What Were Your Expectations Before Your First Class
I expected it to be a bit claustrophobic and humid but this wasn’t the case at all! The pod is warmed with Dyson heated fans and there’s a pod at the front which pumps out a holistic sort of aroma meaning the temperature and humidity is in no way unpleasant. Don’t get me wrong, you sweat from every pore in your body, but that’s what your towel is for!
I Tried Hotpod Yoga For A Week Heres What I Learned
Hey there, my name is Michelle and I’m an avid runner. I usually run three times a week, ranging from 5km to 22km per session. For me, running creates a very cathartic headspace; testing my perceived limits, training for a consistent pace, and constantly trying to improve on whatever I’ve done the week before. In addition to the physical benefits I’ve found through running, I have also noticed that it helps to balance my emotional and psychological equilibrium. It’s no secret exercise increases serotonin – a chemical and neurotransmitter which contributes to the feeling of happiness and well-being. Basically, running’s my jam. It’s my outlet, my happy place.
This year has kind of been one injury after another, and at times it’s been pretty disappointing. Bouncing from a splash of anaemia , to stubborn plantar fasciitis, and recently a strained hip flexor, I haven’t been able to enjoy the sport that is usually a pillar of my week .
Its Okay To Wobble Even Instructors Do It Sometimes
Remember that instructor I mentioned earlier who suggested a modified Chaturanga pose for beginners? Well, he continued to assure the class that yoga instructors are people too, and sometimes even they wobble.
At one point in the class we were holding “Vrikshasana”, or tree pose, a standing pose where one foot is planted on the mat, the other nestled in the thigh or calf of the standing leg, and arms raised straight above the head.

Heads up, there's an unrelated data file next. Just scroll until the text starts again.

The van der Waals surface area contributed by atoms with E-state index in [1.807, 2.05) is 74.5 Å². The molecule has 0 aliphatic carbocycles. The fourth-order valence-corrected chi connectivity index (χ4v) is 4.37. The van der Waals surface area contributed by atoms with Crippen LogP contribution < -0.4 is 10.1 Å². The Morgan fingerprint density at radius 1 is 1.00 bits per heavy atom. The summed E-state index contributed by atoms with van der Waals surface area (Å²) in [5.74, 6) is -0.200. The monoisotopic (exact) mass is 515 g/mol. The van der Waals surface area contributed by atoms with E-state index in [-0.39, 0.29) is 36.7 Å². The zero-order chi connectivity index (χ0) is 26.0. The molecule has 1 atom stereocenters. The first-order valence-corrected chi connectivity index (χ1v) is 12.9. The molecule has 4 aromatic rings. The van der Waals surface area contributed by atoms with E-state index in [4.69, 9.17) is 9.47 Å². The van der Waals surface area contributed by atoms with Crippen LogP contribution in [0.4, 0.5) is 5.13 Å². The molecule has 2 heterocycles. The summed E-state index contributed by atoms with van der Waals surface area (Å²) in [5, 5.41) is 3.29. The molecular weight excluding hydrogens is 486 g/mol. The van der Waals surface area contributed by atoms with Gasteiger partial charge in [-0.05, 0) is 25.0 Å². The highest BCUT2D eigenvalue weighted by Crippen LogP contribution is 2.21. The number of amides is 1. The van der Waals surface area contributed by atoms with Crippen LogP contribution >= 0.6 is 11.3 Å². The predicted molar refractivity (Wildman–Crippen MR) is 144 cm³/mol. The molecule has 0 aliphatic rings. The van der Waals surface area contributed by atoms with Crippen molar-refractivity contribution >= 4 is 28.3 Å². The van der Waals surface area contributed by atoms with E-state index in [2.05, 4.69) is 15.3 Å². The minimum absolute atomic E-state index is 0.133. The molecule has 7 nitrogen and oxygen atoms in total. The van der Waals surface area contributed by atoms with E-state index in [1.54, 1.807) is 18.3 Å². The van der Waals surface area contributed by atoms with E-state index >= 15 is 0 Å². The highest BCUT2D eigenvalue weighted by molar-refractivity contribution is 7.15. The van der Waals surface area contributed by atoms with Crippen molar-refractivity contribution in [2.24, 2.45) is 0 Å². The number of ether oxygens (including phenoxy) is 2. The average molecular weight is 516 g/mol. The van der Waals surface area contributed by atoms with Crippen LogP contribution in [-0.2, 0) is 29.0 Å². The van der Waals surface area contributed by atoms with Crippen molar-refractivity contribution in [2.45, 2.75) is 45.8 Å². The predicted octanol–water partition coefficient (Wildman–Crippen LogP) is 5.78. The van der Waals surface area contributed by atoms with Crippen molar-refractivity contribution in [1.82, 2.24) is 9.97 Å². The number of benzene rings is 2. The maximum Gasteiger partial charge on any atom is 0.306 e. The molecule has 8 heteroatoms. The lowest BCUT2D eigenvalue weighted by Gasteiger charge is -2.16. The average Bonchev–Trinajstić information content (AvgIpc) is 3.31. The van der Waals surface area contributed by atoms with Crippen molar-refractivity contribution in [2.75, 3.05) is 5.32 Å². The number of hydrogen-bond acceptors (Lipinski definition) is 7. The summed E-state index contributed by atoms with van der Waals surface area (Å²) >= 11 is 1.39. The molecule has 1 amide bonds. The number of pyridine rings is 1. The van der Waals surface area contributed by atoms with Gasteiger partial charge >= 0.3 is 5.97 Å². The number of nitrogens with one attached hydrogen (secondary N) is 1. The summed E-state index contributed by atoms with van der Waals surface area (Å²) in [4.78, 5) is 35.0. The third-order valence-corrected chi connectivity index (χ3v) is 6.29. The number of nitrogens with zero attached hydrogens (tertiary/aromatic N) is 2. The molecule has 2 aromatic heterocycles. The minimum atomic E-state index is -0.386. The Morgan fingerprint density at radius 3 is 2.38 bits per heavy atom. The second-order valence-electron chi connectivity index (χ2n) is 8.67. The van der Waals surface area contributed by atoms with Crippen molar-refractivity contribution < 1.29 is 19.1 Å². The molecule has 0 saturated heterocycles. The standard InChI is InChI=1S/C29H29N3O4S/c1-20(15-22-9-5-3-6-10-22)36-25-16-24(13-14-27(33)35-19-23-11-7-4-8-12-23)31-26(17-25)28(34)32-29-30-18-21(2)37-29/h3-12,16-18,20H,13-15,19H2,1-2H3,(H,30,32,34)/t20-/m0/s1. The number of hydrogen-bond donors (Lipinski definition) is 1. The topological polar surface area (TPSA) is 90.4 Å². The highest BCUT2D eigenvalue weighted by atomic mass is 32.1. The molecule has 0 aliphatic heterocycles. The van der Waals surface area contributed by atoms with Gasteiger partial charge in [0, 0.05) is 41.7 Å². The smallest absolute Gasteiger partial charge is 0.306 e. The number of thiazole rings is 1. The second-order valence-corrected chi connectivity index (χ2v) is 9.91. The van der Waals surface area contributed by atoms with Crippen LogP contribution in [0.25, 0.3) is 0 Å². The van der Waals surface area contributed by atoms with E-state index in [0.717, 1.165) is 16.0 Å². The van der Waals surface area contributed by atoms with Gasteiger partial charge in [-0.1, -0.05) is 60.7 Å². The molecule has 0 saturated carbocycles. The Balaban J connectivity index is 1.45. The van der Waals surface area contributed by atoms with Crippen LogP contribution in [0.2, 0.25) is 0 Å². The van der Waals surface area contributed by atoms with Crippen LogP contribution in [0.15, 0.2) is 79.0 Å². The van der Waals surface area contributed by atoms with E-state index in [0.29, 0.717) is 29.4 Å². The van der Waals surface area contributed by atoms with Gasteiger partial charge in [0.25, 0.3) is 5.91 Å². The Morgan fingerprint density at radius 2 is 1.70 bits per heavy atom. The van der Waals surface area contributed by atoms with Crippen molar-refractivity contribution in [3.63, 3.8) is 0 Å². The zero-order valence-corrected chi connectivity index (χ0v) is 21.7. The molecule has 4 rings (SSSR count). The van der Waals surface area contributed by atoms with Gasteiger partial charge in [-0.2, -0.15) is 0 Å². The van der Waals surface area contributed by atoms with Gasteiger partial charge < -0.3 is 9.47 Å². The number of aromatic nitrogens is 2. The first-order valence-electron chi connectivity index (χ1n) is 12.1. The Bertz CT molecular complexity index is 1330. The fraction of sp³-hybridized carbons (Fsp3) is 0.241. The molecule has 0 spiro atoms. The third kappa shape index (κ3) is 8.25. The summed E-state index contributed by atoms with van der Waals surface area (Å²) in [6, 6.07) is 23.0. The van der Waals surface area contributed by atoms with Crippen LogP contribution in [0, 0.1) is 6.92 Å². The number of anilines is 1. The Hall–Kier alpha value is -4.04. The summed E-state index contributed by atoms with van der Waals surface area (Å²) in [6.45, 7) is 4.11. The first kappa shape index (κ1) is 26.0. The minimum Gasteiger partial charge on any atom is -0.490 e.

Many people in the class were a bit wobbly in the pose . He suggested to focus the gaze on something still, but to not worry should we lose balance. As he was saying this, he ended up wobbling a bit and dropped the pose. He insisted that yoga is not about being perfect, but practice and repetition. So if you do drop a pose, simply take a breath, adjust, and try it again.
Class Ii Hotpod Flow Basic Yoga In A Lovely Warmth
I wish I could fit a class to the middle of the week. Despite of the good intentions and Notthing Hill location’s massive offering , it is not until Saturday I am lying in the pod again. This time I attend the 9am session, Hotpod Flow.
We are instructed to take a block with us, so no strap this time. As the class is the second of the day, the pod feels much more fresh than on the previous Sunday. The class feels fine, and the instructor is good again. We do a lot same as in any basic hatha/astanga class, benefitting from the lovely warmth. The instrcutor is different than on the first class, but good again. She clearly paid attention to the class, and once a vinyasa was not flowing as supposed, she paused everything, led by example and let us continue after that.
The class is singificantly lighter than the bikram classes I had attended previously. That could be also duet to the time, 60 minutes instead of the 90 minutes I got previously used to.
Still – a very pleasant experience. With furthe practice I would for sure learn to challenge myself and push my limits so, that I could get even more out of the classes.
I would sincerely recommend hotpod yoga for anyone, who seeks a bit rehabilation to their weekly schedule. It truly helps to stretch the muscles, and calm the mind.
What Were My Results After Three Months Of Hot Yoga